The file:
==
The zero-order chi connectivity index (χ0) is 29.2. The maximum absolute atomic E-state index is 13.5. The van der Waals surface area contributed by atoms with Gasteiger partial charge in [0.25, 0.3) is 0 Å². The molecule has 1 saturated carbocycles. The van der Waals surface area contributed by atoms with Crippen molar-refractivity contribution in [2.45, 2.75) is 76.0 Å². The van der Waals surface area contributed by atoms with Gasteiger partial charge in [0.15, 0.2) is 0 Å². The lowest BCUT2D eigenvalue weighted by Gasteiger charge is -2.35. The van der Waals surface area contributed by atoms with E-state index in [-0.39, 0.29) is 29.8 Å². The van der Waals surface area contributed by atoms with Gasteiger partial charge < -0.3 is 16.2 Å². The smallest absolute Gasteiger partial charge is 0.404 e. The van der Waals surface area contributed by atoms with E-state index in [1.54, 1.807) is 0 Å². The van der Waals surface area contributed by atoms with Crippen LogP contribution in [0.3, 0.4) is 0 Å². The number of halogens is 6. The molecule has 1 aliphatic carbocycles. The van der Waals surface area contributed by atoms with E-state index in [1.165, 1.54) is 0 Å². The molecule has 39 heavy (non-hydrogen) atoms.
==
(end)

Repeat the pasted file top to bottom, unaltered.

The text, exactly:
The zero-order chi connectivity index (χ0) is 29.2. The maximum absolute atomic E-state index is 13.5. The van der Waals surface area contributed by atoms with Gasteiger partial charge in [0.25, 0.3) is 0 Å². The molecule has 1 saturated carbocycles. The van der Waals surface area contributed by atoms with Crippen molar-refractivity contribution in [2.45, 2.75) is 76.0 Å². The van der Waals surface area contributed by atoms with Gasteiger partial charge in [0.15, 0.2) is 0 Å². The lowest BCUT2D eigenvalue weighted by Gasteiger charge is -2.35. The van der Waals surface area contributed by atoms with E-state index in [-0.39, 0.29) is 29.8 Å². The van der Waals surface area contributed by atoms with Gasteiger partial charge < -0.3 is 16.2 Å². The smallest absolute Gasteiger partial charge is 0.404 e. The van der Waals surface area contributed by atoms with E-state index in [1.54, 1.807) is 0 Å². The van der Waals surface area contributed by atoms with Crippen LogP contribution in [0.3, 0.4) is 0 Å². The number of halogens is 6. The molecule has 1 aliphatic carbocycles. The van der Waals surface area contributed by atoms with E-state index in [1.165, 1.54) is 0 Å². The molecule has 39 heavy (non-hydrogen) atoms.